DeLay booked, smiles in mugshot to send message

Posted by: ST on October 21, 2005 at 8:41 am

Via AP:

DeLay Smile May Foil Democrat Campaign Ads

Why is Tom DeLay smiling? After all, he’s been indicted. Forced out of his job as House majority leader. And called into court for fingerprinting and a mugshot like a common criminal.

Answer: A photo of DeLay grinning from ear to ear doesn’t pack quite the punch in a Democratic attack ad as one that looks more like the mugshot of, say, actor Hugh Grant.

Note the House of Representatives security pin on DeLay’s lapel.

He looks in the photo like a proud member of Congress who might just have won the lottery, not one indicted on charges of money laundering. The photo looks like it could have been taken anywhere.

And that was just the point.


For his mandatory booking Thursday, which caused him to miss voting on a gun industry bill popular in his home state, DeLay did everything he could to prevent images of the event from being committed to film.

Rather, the photo projects the confidence DeLay exhibits in all of his scuffles. For anyone who didn’t get it, DeLay’s lawyer, Dick DeGuerin, articulated the message it was intended to send.

“If you saw Congressman DeLay’s mugshot, he was smiling,” DeGuerin told reporters. “He’s eager and he’s ready to go.”


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7 Responses to “DeLay booked, smiles in mugshot to send message”


  1. Lokki says:

    I can just HEAR Teddy Kennedy muttering

    Coises! Foiled AGAIN !

  2. PCD says:

    This is not going, nor is it going to go the Democrats’ way. Earle and the Judge are going to find themselves sanctioned for being such partisan fools.

  3. PCD says:

    Just to make my position crystal clear even to the moonbats, if a judge donates to ANY group that has anything to do for or against a defendant, or takes money from trial lawyers, DAs, or defendants before them, they should remove themselves from the case or be impeached. I even mean this for a judge hearing a drunk driving case against Ted Kennedy

  4. Bachbone says:

    Isn’t one of the reasons you are asked all those questions, before joining a jury, to get rid of anyone with a suspected bias? Ought not it be applied to judges, as well? Everyone has biases to some extent, even if it’s for banana splits rather than sundaes. Someone who claims, as does the elitist MSM, that (s)he is completely unbiased is lying or an egocentric dunderhead.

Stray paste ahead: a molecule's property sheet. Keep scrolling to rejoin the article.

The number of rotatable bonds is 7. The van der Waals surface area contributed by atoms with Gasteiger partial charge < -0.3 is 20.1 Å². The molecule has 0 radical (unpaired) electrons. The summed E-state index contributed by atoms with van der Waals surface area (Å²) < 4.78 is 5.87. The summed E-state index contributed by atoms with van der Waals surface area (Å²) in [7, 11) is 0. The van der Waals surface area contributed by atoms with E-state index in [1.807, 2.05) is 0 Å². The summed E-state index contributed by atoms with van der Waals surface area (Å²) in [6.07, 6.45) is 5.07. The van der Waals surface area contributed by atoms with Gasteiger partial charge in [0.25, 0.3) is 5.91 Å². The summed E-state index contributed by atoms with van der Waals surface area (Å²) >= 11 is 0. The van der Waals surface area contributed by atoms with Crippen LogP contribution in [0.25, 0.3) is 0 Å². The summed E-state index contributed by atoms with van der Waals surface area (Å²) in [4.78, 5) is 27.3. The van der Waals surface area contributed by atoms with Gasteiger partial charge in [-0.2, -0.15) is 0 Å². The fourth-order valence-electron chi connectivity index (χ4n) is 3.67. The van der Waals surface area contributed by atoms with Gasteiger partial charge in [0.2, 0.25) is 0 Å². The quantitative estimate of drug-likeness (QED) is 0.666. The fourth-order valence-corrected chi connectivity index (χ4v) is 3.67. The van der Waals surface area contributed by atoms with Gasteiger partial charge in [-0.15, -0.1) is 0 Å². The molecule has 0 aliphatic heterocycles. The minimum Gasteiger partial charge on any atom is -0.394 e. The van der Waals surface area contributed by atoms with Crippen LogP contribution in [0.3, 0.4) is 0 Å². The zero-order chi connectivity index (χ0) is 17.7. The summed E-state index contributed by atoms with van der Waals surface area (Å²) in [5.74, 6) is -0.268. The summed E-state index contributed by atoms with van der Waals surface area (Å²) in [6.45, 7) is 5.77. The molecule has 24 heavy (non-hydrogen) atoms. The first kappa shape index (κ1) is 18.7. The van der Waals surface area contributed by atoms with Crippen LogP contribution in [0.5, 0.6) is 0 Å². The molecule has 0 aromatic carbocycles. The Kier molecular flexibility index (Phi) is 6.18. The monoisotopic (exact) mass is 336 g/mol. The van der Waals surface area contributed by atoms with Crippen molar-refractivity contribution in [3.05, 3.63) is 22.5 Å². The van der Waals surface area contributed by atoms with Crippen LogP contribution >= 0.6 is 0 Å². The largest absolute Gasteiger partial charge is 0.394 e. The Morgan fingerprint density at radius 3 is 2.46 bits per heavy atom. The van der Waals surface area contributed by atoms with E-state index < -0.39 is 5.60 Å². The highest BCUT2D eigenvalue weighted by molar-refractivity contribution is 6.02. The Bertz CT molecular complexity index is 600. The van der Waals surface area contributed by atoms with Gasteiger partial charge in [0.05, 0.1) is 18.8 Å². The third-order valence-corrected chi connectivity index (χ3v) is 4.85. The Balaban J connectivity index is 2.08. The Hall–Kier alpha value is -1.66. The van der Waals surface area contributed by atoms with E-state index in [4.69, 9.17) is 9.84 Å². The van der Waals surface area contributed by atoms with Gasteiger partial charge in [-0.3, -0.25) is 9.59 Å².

5. Melissa in Texas says:

    This entire thing with Ronnie Earl and his bogus indictment is going to blow up in Earl’s face.

    Earl is a solid, through and through flaming democrat. or democrap as my 14 year old son calls em

    Hopefully, this will place just enough egg on Earl’s face that he will get booted out of office in the next election.

    He had to go after someone with a big name to get attention.

    Earl filed on DeLay in Travis County, where Earl holds court and not Fort Bend County, where DeLay is based out of.

    According to the State, Earl should have filed on DeLay in his home county, in which case, the grand jury never would have even considered a case that has no proof!

    Austin, which I am ashamed to say, is one of the most liberal cities in Texas. The good ol’ boy system runs deep and Earl is firmly ensconsed with the liberal quackers.

    I do believe the change of venue will occur and I for one, cannot wait to see old Ronnie fall on his face like he did with Kay Bailey Hutchinson!

    I am cheering DeLay on and absolutley loved the “mugshot” that wasn’t!

  6. Baklava says:

    You go MIT!

  7. Baklava says:

    This isn’t over yet?

    What is in the link?
    Having trouble figuring out all this Tom DeLay stuff? Well, here’s the gist of the allegations:

    I. Spending corporate money in politics is illegal in Texas, but not most places.
    II. DeLay raised corporate money in Texas, but didn’t spend it.
    III. DeLay sent the corporate money to Washington.
    IV. Washington sent a different amount of non-corporate money to Texas at a later date.
    V. This “laundered” money was spent on state races in 2002.
    VI. This was a particularly important election because it led to the long overdue redistricting of Texas to finally reflect the political ideology and partisan affiliation of most Texans.